When you can look back over half a century, you notice many changes. Of course there are the obvious things. My family's first television boasted two rather primitive channels - both in fuzzy black and white. I can remember when it arrived though I am still grateful that the first six or seven years of my life were spent in a largely peaceful, television-free home. Today television is sharp, colourful and clear. Programmes are slick and professional - even though you may not like many of them. And there's so much choice.
Then there's the often mentioned computer technology and air travel. Both have changed the way we see the world and how we communicate.
And I can recall the very first supermarket that opened in East Yorkshire - the "Savemore Stores" near King Billy's golden statue in Hull's old town. Our family began to go there every week. My mother always loved a bargain - probably because she herself was raised in poverty close to the coal mine where her grandfather worked. That first supermarket was a rough old place with narrow aisles you had to squeeze down and boxes piled high. Today's supermarket palaces appear to have been designed by space scientists, interior designers and logistics gurus, working in tandem to squeeze as much profit out of shoppers as possible.
Nowadays running and jogging are very common. There's a whole industry devoted to this rather bizarre activity. You see runners puffing along in parks and suburban streets or rural lanes. Frequently, while I am plodding in the countryside admiring the view, runners in fluorescent vests will whizz by me. But when I was a boy nobody went running - apart from dedicated athletes at running tracks or schoolchildren on obligatory cross country runs. The idea of running as a leisure or fitness pursuit for ordinary people was out of the question. So canal tow paths, public footpaths, village or suburban streets were all runner and jogger-free zones.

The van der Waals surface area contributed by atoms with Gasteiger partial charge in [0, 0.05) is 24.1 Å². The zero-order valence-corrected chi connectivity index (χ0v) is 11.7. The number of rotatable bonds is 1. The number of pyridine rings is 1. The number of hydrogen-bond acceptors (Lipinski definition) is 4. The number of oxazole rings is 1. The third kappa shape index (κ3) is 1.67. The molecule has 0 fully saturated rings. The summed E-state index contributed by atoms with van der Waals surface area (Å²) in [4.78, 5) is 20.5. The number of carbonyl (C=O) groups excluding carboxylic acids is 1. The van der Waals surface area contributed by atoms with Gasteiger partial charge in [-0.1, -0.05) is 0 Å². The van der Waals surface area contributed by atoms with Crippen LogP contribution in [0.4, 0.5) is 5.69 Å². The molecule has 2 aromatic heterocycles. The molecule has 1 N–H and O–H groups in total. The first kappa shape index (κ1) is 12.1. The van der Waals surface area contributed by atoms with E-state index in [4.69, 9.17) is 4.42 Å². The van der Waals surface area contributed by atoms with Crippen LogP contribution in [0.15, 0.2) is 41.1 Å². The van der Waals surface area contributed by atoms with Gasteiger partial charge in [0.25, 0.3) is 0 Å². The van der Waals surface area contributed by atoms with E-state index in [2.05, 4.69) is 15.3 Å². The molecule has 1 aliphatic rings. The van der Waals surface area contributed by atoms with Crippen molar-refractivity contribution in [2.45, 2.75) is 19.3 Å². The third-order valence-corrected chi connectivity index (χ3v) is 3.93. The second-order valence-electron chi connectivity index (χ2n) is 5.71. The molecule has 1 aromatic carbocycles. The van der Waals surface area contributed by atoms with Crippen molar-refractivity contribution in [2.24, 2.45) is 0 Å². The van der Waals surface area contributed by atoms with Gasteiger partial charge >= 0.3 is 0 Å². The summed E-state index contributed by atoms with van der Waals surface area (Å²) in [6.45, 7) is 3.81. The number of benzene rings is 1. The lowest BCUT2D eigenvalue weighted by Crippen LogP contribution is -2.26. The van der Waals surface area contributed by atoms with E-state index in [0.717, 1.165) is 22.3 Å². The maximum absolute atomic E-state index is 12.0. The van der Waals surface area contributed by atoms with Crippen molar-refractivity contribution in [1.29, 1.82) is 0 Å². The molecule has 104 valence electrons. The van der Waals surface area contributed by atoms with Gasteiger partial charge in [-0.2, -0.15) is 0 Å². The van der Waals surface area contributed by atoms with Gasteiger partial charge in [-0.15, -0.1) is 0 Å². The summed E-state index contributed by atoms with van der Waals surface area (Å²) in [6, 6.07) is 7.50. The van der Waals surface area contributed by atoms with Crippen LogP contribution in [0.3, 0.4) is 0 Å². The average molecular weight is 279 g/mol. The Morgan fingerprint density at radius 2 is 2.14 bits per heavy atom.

Today we have sports shops - sometimes of warehouse proportions - stocked with a whole array of sports shoes - what we English call "trainers". But as I recall, in the early sixties there simply weren't any "trainers". The few people who did take up running would wear special "spikes" and for PE lessons children would wear canvas plimsolls or "sand shoes". It was only towards the end of the sixties that shoes resembling modern trainers began to appear. I can still recall my first, second-hand pair. They were light blue "Adidas" shoes with white stripes down the side but I didn't wear them for running, they were for teenage coolness. "What are you wearing them again for?" my exasperated mother would demand to know.
So there we have it. A sixty year old old phart observing the passage of time and some of the changes he has seen. And isn't it interesting how birds of a feather flock together - so that blogs like this one or "Helsie's Happenings" or "Going Gently" or "Adrian's Images" or "Rhymes With Plague" tend to attract senior visitors? I am not sure why this should be as none of us put up barriers to warn off teenagers or twenty-somethings. Perhaps we have bored them away. But what I really wanted to learn about was some of the changes you have noticed - perhaps less obvious ones like the running phenomenon I have highlighted above